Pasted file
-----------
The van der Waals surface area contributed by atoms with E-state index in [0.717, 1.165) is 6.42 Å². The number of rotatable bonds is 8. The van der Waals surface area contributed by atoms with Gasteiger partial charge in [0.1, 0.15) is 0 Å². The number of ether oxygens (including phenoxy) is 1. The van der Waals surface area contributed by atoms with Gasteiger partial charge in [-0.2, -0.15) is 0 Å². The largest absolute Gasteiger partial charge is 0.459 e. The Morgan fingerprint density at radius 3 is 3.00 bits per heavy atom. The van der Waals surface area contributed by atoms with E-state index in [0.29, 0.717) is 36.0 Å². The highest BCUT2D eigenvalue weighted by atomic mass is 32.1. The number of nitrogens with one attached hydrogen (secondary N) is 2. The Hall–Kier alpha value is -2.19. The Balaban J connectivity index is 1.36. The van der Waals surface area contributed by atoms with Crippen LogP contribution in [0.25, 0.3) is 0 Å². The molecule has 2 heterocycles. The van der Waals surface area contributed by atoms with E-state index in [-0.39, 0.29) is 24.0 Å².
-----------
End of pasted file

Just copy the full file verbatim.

The van der Waals surface area contributed by atoms with E-state index in [0.717, 1.165) is 6.42 Å². The number of rotatable bonds is 8. The van der Waals surface area contributed by atoms with Gasteiger partial charge in [0.1, 0.15) is 0 Å². The number of ether oxygens (including phenoxy) is 1. The van der Waals surface area contributed by atoms with Gasteiger partial charge in [-0.2, -0.15) is 0 Å². The largest absolute Gasteiger partial charge is 0.459 e. The Morgan fingerprint density at radius 3 is 3.00 bits per heavy atom. The van der Waals surface area contributed by atoms with E-state index in [0.29, 0.717) is 36.0 Å². The highest BCUT2D eigenvalue weighted by atomic mass is 32.1. The number of nitrogens with one attached hydrogen (secondary N) is 2. The Hall–Kier alpha value is -2.19. The Balaban J connectivity index is 1.36. The van der Waals surface area contributed by atoms with Crippen LogP contribution in [0.25, 0.3) is 0 Å². The molecule has 2 heterocycles. The van der Waals surface area contributed by atoms with E-state index in [-0.39, 0.29) is 24.0 Å².